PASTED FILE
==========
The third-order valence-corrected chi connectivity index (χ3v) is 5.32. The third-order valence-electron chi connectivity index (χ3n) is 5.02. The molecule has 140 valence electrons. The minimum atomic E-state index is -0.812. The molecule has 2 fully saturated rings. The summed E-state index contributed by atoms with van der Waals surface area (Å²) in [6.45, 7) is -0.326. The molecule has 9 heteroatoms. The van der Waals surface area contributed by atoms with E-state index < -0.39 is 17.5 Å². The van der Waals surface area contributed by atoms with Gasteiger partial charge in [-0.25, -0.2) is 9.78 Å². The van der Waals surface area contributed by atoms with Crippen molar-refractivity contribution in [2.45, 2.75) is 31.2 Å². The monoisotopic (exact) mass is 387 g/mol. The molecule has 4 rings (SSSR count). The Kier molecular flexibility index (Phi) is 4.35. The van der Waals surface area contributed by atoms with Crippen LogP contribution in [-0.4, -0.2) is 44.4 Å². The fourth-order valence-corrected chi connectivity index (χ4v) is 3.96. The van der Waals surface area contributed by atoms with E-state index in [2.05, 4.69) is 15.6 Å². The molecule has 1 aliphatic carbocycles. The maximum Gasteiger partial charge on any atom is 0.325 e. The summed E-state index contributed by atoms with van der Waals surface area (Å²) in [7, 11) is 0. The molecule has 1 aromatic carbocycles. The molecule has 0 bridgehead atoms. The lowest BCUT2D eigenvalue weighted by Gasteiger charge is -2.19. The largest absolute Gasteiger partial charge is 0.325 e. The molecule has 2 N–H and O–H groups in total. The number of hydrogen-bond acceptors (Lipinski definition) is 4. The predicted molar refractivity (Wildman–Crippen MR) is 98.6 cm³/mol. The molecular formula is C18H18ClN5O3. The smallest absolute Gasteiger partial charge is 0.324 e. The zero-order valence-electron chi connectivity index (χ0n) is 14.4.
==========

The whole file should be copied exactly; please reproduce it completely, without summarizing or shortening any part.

The third-order valence-corrected chi connectivity index (χ3v) is 5.32. The third-order valence-electron chi connectivity index (χ3n) is 5.02. The molecule has 140 valence electrons. The minimum atomic E-state index is -0.812. The molecule has 2 fully saturated rings. The summed E-state index contributed by atoms with van der Waals surface area (Å²) in [6.45, 7) is -0.326. The molecule has 9 heteroatoms. The van der Waals surface area contributed by atoms with E-state index < -0.39 is 17.5 Å². The van der Waals surface area contributed by atoms with Gasteiger partial charge in [-0.25, -0.2) is 9.78 Å². The van der Waals surface area contributed by atoms with Crippen molar-refractivity contribution in [2.45, 2.75) is 31.2 Å². The monoisotopic (exact) mass is 387 g/mol. The molecule has 4 rings (SSSR count). The Kier molecular flexibility index (Phi) is 4.35. The van der Waals surface area contributed by atoms with Crippen LogP contribution in [-0.4, -0.2) is 44.4 Å². The fourth-order valence-corrected chi connectivity index (χ4v) is 3.96. The van der Waals surface area contributed by atoms with E-state index in [2.05, 4.69) is 15.6 Å². The molecule has 1 aliphatic carbocycles. The maximum Gasteiger partial charge on any atom is 0.325 e. The summed E-state index contributed by atoms with van der Waals surface area (Å²) in [7, 11) is 0. The molecule has 1 aromatic carbocycles. The molecule has 0 bridgehead atoms. The lowest BCUT2D eigenvalue weighted by Gasteiger charge is -2.19. The largest absolute Gasteiger partial charge is 0.325 e. The molecule has 2 N–H and O–H groups in total. The number of hydrogen-bond acceptors (Lipinski definition) is 4. The predicted molar refractivity (Wildman–Crippen MR) is 98.6 cm³/mol. The molecular formula is C18H18ClN5O3. The smallest absolute Gasteiger partial charge is 0.324 e. The zero-order valence-electron chi connectivity index (χ0n) is 14.4.